According to the private publishers and poet Philip Ward life should be full of books.   For those who don’t know where to start Ward has compiled a list.  His A Lifetime’s Reading lists 500 titles that everyone should be encouraged to  get through.  At the rate of ten a year the quantity is not onerous.  Quite manageable, Ward thinks.  He does, however, allow his suggested texts to increase in complexity as the years roll by.   At my age I should now be consuming Ludwig Wittgenstein,  Giovanni Boccaccio, Nur Ad-Din ‘Abd Ar-Rahman Jami and Abu Bakr Muhamma Bin ‘Abdulmalik Ibn Tufail.  Just a few established mind stretchers that a person of my maturity should be able to manage with ease.

Instead I spend my waking hours navigating the health system.  Dealing with doctors, worrying about what they’ll fine, coping with the NHS.  Ibn Tufail practised medicine, it seems, but back in fifteenth century Cadiz, which is where he came from, they still used leaches and rather than check you by X-Ray they’d pour a mixture of tincture of serma, mercury and wheat germ down your throat and hope for the best.  Prednisolone was unknown.  Their cure for PMR pain was to cut into the muscle and let air into your legs.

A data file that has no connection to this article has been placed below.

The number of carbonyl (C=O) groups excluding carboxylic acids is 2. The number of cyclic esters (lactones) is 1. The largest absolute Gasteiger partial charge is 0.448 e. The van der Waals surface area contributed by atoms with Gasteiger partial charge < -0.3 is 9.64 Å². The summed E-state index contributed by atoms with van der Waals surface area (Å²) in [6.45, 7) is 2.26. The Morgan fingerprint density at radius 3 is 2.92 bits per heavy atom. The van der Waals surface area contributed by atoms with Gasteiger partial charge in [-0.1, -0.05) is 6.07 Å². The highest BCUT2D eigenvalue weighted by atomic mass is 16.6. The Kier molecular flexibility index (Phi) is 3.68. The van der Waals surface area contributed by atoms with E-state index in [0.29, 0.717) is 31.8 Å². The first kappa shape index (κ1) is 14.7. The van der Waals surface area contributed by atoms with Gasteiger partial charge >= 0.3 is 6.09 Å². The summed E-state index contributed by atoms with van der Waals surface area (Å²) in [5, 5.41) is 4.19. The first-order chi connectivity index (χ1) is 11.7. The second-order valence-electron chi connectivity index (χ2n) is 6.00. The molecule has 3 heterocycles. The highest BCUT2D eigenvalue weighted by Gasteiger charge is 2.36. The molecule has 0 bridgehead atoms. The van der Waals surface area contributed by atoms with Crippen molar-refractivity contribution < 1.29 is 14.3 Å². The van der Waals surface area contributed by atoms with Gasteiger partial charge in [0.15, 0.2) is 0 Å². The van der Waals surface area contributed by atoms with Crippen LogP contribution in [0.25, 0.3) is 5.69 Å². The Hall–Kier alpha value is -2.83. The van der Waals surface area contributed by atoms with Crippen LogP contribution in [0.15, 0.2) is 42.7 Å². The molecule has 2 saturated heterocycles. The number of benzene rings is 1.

I’m heading for X-Ray.  There are muscle pains in my limbs which are at variance with the kind that PMR delivers.  Mine don’t go away when you walk.  Prednisolone won’t touch them.  Instead they hover and pulse. 

The treatment is to be a couple of facet joint injections and a lumbar nerve root block.  The advance information UHW have sent me warns against having this done if I’m taking blood thinning agents (I’m not), tells me that I should avoid driving immediately afterwards and then sternly admonishes me in advance in case I fail to turn up.     

I’ve spent the morning at the gym trying to make myself younger and as it wasn’t raining I’ve also walked to the hospital rather than booked a cab.  I feel fit and awake.  But this isn’t going to last.

I present myself at X-Ray reception and am told by a man who looks a little like David Walliams that today my procedure is being carried out in the children’s department.  Down the corridor, follow the purple octopus.  I do.  And there it is over the door, pointing its tentacles.  You’ll be fine, says the Children’s receptionist.  Must be an NHS word that, fine.  Drummed in at induction.  Everyone uses it. All the time. 

I’m the only patient.  The otherwise abandoned waiting room, stuffed with a disarray of toys, colourful posters and child-friendly furniture feels like something out of JG Ballard novel.  There’s a dark otherness seeping in.  I’m beginning to recognise the signs.